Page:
SLAC, Stanford gadget grabs more solar energy to disinfect water faster In many parts of the world, the only way to make germy water safe is by boiling, which consumes precious fuel, or by putting it out in the sun in a plastic bottle so ultraviolet rays will kill the microbes. But because UV rays carry only 4 percent of the sun’s total energy, the UV method takes six to 48 hours, limiting the amount of water people can disinfect this way. Now researchers at the Department of Energy’s SLAC National Accelerator Laboratory and Stanford University have created a nanostructured device, about half the size of a postage stamp, that disinfects water... Stanford

The gif is dead. long live the gif. November 5, 1999, was Burn All GIFs Day. Had you visited its homepage that Friday, you would have seen the movement's game plan laid out as plainly as its name: "On Burn All GIFs Day, all GIF users will gather at Unisys and burn all their GIF files." This, alongside a selection of pointedly anti-GIF imagery -- all proudly PNG files. Despite the obvious joke of setting files on fire, acknowledged with a winking plea to "extinguish all GIFs before leaving the vicinity," the anger was real and the mission was earnest... Popular Mechanics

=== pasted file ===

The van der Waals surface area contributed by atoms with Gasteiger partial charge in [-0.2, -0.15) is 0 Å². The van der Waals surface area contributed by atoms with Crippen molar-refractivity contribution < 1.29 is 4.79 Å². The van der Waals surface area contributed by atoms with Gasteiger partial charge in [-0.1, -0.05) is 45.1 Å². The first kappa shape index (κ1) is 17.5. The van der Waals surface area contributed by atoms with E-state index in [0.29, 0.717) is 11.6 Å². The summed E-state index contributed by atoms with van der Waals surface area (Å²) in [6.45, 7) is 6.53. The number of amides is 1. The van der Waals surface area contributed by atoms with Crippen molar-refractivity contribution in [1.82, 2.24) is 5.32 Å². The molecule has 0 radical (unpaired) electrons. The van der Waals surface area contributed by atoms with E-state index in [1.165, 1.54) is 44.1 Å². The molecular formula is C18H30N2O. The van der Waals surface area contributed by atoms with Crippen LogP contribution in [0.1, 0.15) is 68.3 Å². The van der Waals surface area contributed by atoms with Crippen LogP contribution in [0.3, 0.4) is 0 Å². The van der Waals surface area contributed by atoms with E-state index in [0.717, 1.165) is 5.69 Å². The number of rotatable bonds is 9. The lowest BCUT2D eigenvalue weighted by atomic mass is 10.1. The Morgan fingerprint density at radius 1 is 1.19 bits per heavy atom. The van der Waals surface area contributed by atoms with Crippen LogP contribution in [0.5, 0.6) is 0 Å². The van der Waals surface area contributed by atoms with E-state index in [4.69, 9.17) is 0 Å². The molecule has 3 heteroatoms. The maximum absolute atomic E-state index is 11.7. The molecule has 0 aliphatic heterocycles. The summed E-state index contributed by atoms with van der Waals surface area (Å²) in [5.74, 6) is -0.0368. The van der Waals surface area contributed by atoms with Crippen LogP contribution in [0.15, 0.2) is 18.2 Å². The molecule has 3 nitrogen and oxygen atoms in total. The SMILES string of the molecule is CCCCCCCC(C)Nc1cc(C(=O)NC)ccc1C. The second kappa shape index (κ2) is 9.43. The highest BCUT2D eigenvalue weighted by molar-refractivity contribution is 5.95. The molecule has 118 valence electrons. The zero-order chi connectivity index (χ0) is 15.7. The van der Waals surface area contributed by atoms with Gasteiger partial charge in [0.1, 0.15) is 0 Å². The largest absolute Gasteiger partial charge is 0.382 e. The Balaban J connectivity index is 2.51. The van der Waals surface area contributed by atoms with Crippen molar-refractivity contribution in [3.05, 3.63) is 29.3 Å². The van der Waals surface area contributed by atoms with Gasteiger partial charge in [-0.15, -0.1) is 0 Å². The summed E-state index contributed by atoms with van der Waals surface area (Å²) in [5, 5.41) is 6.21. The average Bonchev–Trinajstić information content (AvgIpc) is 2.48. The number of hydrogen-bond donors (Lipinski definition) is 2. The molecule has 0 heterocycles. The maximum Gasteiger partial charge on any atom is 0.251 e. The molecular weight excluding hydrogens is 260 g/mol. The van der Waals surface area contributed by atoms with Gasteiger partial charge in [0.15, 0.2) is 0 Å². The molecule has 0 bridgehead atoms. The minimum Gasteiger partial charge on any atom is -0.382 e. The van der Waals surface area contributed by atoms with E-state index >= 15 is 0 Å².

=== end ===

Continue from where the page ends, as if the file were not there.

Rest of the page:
Eleven reasons to be excited about the future of technology In the year 1820, a person could expect to live less than 35 years, 94% of the global population lived in extreme poverty, and less that 20% of the population was literate. Today, human life expectancy is over 70 years, less that 10% of the global population lives in extreme poverty, and over 80% of people are literate. These improvements are due mainly to advances in technology, beginning in the industrial age and continuing today in the information age. Medium